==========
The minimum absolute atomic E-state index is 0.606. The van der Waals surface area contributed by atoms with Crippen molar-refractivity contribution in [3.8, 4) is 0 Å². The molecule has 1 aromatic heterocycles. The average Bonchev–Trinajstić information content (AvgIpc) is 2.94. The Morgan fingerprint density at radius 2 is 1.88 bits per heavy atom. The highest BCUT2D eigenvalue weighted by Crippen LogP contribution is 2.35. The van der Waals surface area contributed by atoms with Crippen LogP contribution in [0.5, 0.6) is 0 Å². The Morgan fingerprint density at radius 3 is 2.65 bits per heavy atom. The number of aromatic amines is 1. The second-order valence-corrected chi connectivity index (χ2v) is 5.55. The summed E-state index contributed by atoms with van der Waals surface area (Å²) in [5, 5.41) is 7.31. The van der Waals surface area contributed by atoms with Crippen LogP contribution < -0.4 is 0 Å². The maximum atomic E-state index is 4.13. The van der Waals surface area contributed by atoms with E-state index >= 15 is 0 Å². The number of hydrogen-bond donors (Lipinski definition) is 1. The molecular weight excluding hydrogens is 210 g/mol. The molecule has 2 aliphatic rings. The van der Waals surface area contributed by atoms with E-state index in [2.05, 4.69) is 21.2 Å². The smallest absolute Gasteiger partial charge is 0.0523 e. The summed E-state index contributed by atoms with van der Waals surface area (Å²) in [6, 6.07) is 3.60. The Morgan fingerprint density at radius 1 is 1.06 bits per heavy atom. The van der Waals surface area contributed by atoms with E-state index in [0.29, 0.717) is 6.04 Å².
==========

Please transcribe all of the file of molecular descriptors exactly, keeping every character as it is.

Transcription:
The minimum absolute atomic E-state index is 0.606. The van der Waals surface area contributed by atoms with Crippen molar-refractivity contribution in [3.8, 4) is 0 Å². The molecule has 1 aromatic heterocycles. The average Bonchev–Trinajstić information content (AvgIpc) is 2.94. The Morgan fingerprint density at radius 2 is 1.88 bits per heavy atom. The highest BCUT2D eigenvalue weighted by Crippen LogP contribution is 2.35. The van der Waals surface area contributed by atoms with Crippen LogP contribution in [0.5, 0.6) is 0 Å². The Morgan fingerprint density at radius 3 is 2.65 bits per heavy atom. The number of aromatic amines is 1. The second-order valence-corrected chi connectivity index (χ2v) is 5.55. The summed E-state index contributed by atoms with van der Waals surface area (Å²) in [5, 5.41) is 7.31. The van der Waals surface area contributed by atoms with Crippen LogP contribution < -0.4 is 0 Å². The maximum atomic E-state index is 4.13. The van der Waals surface area contributed by atoms with E-state index >= 15 is 0 Å². The number of hydrogen-bond donors (Lipinski definition) is 1. The molecular weight excluding hydrogens is 210 g/mol. The molecule has 2 aliphatic rings. The van der Waals surface area contributed by atoms with E-state index in [2.05, 4.69) is 21.2 Å². The smallest absolute Gasteiger partial charge is 0.0523 e. The summed E-state index contributed by atoms with van der Waals surface area (Å²) in [6, 6.07) is 3.60. The Morgan fingerprint density at radius 1 is 1.06 bits per heavy atom. The van der Waals surface area contributed by atoms with E-state index in [0.29, 0.717) is 6.04 Å².